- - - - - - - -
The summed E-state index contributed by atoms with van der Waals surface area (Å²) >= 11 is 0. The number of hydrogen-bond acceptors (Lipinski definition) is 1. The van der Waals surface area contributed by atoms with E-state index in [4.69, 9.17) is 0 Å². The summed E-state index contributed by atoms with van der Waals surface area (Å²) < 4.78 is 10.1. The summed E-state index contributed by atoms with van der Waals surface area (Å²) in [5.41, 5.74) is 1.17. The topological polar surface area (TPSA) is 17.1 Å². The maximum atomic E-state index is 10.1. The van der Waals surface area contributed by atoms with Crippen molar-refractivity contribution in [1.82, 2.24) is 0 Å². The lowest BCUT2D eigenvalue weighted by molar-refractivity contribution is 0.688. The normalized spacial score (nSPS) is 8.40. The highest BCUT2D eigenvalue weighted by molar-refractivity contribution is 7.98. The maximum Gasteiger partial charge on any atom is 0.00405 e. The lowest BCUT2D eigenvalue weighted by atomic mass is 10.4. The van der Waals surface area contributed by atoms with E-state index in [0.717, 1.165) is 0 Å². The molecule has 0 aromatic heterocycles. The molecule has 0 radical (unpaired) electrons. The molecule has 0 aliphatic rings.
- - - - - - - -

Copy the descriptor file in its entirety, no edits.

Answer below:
The summed E-state index contributed by atoms with van der Waals surface area (Å²) >= 11 is 0. The number of hydrogen-bond acceptors (Lipinski definition) is 1. The van der Waals surface area contributed by atoms with E-state index in [4.69, 9.17) is 0 Å². The summed E-state index contributed by atoms with van der Waals surface area (Å²) < 4.78 is 10.1. The summed E-state index contributed by atoms with van der Waals surface area (Å²) in [5.41, 5.74) is 1.17. The topological polar surface area (TPSA) is 17.1 Å². The maximum atomic E-state index is 10.1. The van der Waals surface area contributed by atoms with Crippen molar-refractivity contribution in [1.82, 2.24) is 0 Å². The lowest BCUT2D eigenvalue weighted by molar-refractivity contribution is 0.688. The normalized spacial score (nSPS) is 8.40. The highest BCUT2D eigenvalue weighted by molar-refractivity contribution is 7.98. The maximum Gasteiger partial charge on any atom is 0.00405 e. The lowest BCUT2D eigenvalue weighted by atomic mass is 10.4. The van der Waals surface area contributed by atoms with E-state index in [0.717, 1.165) is 0 Å². The molecule has 0 aromatic heterocycles. The molecule has 0 radical (unpaired) electrons. The molecule has 0 aliphatic rings.